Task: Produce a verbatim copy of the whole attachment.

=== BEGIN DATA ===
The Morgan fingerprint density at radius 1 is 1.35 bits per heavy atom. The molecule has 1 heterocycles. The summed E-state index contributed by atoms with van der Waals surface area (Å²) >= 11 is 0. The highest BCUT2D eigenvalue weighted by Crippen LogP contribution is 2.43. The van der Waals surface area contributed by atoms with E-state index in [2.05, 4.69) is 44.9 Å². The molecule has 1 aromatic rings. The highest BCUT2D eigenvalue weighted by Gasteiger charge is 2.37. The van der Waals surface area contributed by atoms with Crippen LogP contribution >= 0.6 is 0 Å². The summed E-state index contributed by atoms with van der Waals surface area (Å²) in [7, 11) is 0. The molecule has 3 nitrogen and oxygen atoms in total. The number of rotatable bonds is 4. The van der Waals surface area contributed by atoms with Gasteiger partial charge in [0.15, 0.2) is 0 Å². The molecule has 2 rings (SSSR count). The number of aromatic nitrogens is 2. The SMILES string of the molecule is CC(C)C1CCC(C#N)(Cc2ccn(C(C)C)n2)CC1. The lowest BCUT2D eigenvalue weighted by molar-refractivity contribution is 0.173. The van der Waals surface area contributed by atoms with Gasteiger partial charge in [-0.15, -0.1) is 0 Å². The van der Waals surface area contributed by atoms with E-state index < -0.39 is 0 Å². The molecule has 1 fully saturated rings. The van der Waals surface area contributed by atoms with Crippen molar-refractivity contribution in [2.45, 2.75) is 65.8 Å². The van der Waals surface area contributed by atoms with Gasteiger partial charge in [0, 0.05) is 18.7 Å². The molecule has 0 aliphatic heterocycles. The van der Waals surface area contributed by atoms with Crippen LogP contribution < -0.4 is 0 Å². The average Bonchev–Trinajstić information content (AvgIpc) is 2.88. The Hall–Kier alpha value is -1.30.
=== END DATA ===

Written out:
The Morgan fingerprint density at radius 1 is 1.35 bits per heavy atom. The molecule has 1 heterocycles. The summed E-state index contributed by atoms with van der Waals surface area (Å²) >= 11 is 0. The highest BCUT2D eigenvalue weighted by Crippen LogP contribution is 2.43. The van der Waals surface area contributed by atoms with E-state index in [2.05, 4.69) is 44.9 Å². The molecule has 1 aromatic rings. The highest BCUT2D eigenvalue weighted by Gasteiger charge is 2.37. The van der Waals surface area contributed by atoms with Crippen LogP contribution >= 0.6 is 0 Å². The summed E-state index contributed by atoms with van der Waals surface area (Å²) in [7, 11) is 0. The molecule has 3 nitrogen and oxygen atoms in total. The number of rotatable bonds is 4. The van der Waals surface area contributed by atoms with Gasteiger partial charge in [0.15, 0.2) is 0 Å². The molecule has 2 rings (SSSR count). The number of aromatic nitrogens is 2. The SMILES string of the molecule is CC(C)C1CCC(C#N)(Cc2ccn(C(C)C)n2)CC1. The lowest BCUT2D eigenvalue weighted by molar-refractivity contribution is 0.173. The van der Waals surface area contributed by atoms with Gasteiger partial charge in [-0.15, -0.1) is 0 Å². The van der Waals surface area contributed by atoms with E-state index < -0.39 is 0 Å². The molecule has 1 fully saturated rings. The van der Waals surface area contributed by atoms with Crippen molar-refractivity contribution in [2.45, 2.75) is 65.8 Å². The van der Waals surface area contributed by atoms with Gasteiger partial charge in [0, 0.05) is 18.7 Å². The molecule has 0 aliphatic heterocycles. The van der Waals surface area contributed by atoms with Crippen LogP contribution < -0.4 is 0 Å². The average Bonchev–Trinajstić information content (AvgIpc) is 2.88. The Hall–Kier alpha value is -1.30.